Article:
7 STEPS TO EFFECTIVE TRAINING

Dr Jinger Gottschall explains how to get the results you deserve.

Want to get the best results from the time you spend working out? Keep these seven tips front of mind.

Dr Jinger Gottschall is a university professor, studio owner, Les Mills instructor and former triathlete who has dedicated her career to academic fitness research. Here she shares some of her favorite fitness facts – highlighting exactly what it takes to shape a safe and effective training regime.

#1 CHOOSE THE RIGHT MOTIVATION

If you’re primarily motivated by external goals (how you look), it’s harder to maintain good exercise habits over time. You have a better chance of making a lifestyle change if you think about what internal factors motivate you. It might be lowering cholesterol, improving body composition, boosting energy, productivity and happiness. Choose internally-focused motivators like these and sticking to exercise will be much easier. Write your goals down. And if you want, share them. Sharing your goals with other like-minded people is proven to boost your chances of success through support.

#2 PROGRESSIVE TRAINING IS THE BEST BET

If you’re new to exercise or haven’t exercised regularly for over six months, studies show a slow, progressive training plan is the best way to build a habit and prevent burnout. Try not to do more than the plan specifies – by doing too much too soon you increase the risk of injury, not to mention frustration and the likelihood of giving up.

#3 VARIETY BRINGS RESULTS

The best results come when you follow a weekly regime that features a combination of cardio, strength and flexibility training. This was highlighted by a study involving 25 non-active, healthy adults who completed a training plan featuring a combination of LES MILLS™ workouts. After 30 weeks the exercisers saw an increase in lean tissue (+5 percent), a decrease in both body mass (-4 percent), and LDL cholesterol (-6 percent). And their cardiovascular fitness increased by an average of 50 percent. Thanks to results like these we can now confidently advise that a varied work out regime will significantly improve your chances of living a longer, healthier life.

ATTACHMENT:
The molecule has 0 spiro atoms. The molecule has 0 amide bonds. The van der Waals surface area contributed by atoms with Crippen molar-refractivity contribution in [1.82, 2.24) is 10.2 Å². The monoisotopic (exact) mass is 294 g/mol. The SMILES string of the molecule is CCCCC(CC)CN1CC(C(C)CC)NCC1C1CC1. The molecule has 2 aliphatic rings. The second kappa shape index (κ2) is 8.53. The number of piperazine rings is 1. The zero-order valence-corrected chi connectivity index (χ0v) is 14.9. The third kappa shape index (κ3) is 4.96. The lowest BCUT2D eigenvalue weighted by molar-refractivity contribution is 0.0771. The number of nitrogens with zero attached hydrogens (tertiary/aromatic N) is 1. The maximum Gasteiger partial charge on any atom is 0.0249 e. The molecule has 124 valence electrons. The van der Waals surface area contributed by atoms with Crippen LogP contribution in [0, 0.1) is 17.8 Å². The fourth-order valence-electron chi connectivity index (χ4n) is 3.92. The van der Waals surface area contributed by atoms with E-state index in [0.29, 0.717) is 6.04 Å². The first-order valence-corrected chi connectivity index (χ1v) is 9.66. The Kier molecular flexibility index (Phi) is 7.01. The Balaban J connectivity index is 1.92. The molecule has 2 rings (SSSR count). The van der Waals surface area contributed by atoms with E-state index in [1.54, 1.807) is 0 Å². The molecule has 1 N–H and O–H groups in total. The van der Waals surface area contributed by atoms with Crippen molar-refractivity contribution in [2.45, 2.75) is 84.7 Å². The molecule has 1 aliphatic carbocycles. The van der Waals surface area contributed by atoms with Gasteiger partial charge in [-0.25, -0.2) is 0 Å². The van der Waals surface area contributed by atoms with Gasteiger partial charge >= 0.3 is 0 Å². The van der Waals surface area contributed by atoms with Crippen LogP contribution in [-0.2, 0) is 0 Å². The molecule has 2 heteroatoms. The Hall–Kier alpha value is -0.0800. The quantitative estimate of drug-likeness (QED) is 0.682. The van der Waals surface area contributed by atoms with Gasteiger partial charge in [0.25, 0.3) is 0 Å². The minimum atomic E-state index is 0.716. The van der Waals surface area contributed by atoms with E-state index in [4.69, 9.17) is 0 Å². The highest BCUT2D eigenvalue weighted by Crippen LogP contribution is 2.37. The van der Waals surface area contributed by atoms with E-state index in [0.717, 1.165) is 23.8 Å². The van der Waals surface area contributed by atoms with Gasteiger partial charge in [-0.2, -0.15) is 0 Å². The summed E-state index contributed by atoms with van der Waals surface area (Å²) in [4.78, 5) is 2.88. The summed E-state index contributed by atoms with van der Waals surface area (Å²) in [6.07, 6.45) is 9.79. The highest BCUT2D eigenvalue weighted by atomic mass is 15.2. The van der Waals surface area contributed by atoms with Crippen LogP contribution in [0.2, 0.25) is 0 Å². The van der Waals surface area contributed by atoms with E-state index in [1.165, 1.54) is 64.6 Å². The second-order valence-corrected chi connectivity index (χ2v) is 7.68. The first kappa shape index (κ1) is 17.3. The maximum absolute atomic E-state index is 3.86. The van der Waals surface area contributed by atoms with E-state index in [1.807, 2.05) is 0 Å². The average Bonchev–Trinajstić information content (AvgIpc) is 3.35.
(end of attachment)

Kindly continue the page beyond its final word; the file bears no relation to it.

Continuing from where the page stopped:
#4 CHOOSE HIGH REP, STRENGTH TRAINING

Don’t shy away from lifting weights. Incorporating low load, high-repetition strength training can build strong, lean muscle and do amazing things for your fitness. We studied 20 non-active, healthy adults following a regime featuring three RPM™ cycling workouts and three BODYPUMP™ strength training sessions per week. After 24 weeks not only did cardiovascular fitness significantly increase, but bone density in the arms, legs, pelvis, and lumbar spine were statistically greater.

#5 LOW WEIGHTS MAXIMIZE CALORIE BURN

High repetition training with low weights can maximize calorie burn. Studies show the mean amount of energy expenditure during a BODYPUMP workout, using faster repetitions with lighter weights, is 29 percent greater than in the same duration of slower repetitions with heavier weights.

#6 ADD HIIT

If you already participate in three to five workouts per week, consider embracing the magic of high-intensity interval training. With the addition of just two 30-minute HIIT workouts a week you can see your health, fitness, and strength leap ahead. In a study of 84 healthy adults it took just six weeks of twice-weekly LES MILLS GRIT™ workouts for them to enjoy a decrease in body fat (-2 percent), a reduction in triglycerides (-16 percent), an increase in cardiovascular fitness (+6 percent) and improved back strength (+21 percent).